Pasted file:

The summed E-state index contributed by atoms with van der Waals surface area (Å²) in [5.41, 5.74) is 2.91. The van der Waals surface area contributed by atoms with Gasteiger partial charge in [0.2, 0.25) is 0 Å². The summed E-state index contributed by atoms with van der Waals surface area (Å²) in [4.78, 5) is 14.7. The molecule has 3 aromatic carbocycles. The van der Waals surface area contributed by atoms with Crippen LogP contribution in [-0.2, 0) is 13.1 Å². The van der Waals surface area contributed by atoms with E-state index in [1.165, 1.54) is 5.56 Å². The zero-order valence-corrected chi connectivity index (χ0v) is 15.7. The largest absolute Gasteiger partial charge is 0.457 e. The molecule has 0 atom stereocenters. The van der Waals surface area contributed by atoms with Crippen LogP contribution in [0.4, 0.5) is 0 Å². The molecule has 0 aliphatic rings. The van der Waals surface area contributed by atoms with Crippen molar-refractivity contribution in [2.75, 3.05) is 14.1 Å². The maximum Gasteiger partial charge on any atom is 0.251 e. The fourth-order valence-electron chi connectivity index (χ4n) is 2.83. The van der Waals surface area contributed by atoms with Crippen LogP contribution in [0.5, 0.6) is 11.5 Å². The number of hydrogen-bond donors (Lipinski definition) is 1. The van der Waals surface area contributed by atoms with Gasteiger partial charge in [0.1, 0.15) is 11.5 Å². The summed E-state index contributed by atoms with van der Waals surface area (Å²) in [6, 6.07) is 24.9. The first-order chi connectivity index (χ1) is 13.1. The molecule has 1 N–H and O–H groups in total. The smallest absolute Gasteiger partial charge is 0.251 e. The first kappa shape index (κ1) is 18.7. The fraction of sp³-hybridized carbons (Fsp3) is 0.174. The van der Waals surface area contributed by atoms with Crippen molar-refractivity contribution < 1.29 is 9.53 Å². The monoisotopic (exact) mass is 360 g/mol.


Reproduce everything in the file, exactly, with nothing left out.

The summed E-state index contributed by atoms with van der Waals surface area (Å²) in [5.41, 5.74) is 2.91. The van der Waals surface area contributed by atoms with Gasteiger partial charge in [0.2, 0.25) is 0 Å². The summed E-state index contributed by atoms with van der Waals surface area (Å²) in [4.78, 5) is 14.7. The molecule has 3 aromatic carbocycles. The van der Waals surface area contributed by atoms with Crippen LogP contribution in [-0.2, 0) is 13.1 Å². The van der Waals surface area contributed by atoms with E-state index in [1.165, 1.54) is 5.56 Å². The zero-order valence-corrected chi connectivity index (χ0v) is 15.7. The largest absolute Gasteiger partial charge is 0.457 e. The molecule has 0 atom stereocenters. The van der Waals surface area contributed by atoms with Crippen LogP contribution in [0.4, 0.5) is 0 Å². The molecule has 0 aliphatic rings. The van der Waals surface area contributed by atoms with Crippen molar-refractivity contribution in [2.75, 3.05) is 14.1 Å². The maximum Gasteiger partial charge on any atom is 0.251 e. The fourth-order valence-electron chi connectivity index (χ4n) is 2.83. The van der Waals surface area contributed by atoms with Crippen LogP contribution in [0.5, 0.6) is 11.5 Å². The number of hydrogen-bond donors (Lipinski definition) is 1. The van der Waals surface area contributed by atoms with Gasteiger partial charge in [0.1, 0.15) is 11.5 Å². The summed E-state index contributed by atoms with van der Waals surface area (Å²) in [6, 6.07) is 24.9. The first-order chi connectivity index (χ1) is 13.1. The molecule has 1 N–H and O–H groups in total. The smallest absolute Gasteiger partial charge is 0.251 e. The first kappa shape index (κ1) is 18.7. The fraction of sp³-hybridized carbons (Fsp3) is 0.174. The van der Waals surface area contributed by atoms with Crippen molar-refractivity contribution < 1.29 is 9.53 Å². The monoisotopic (exact) mass is 360 g/mol.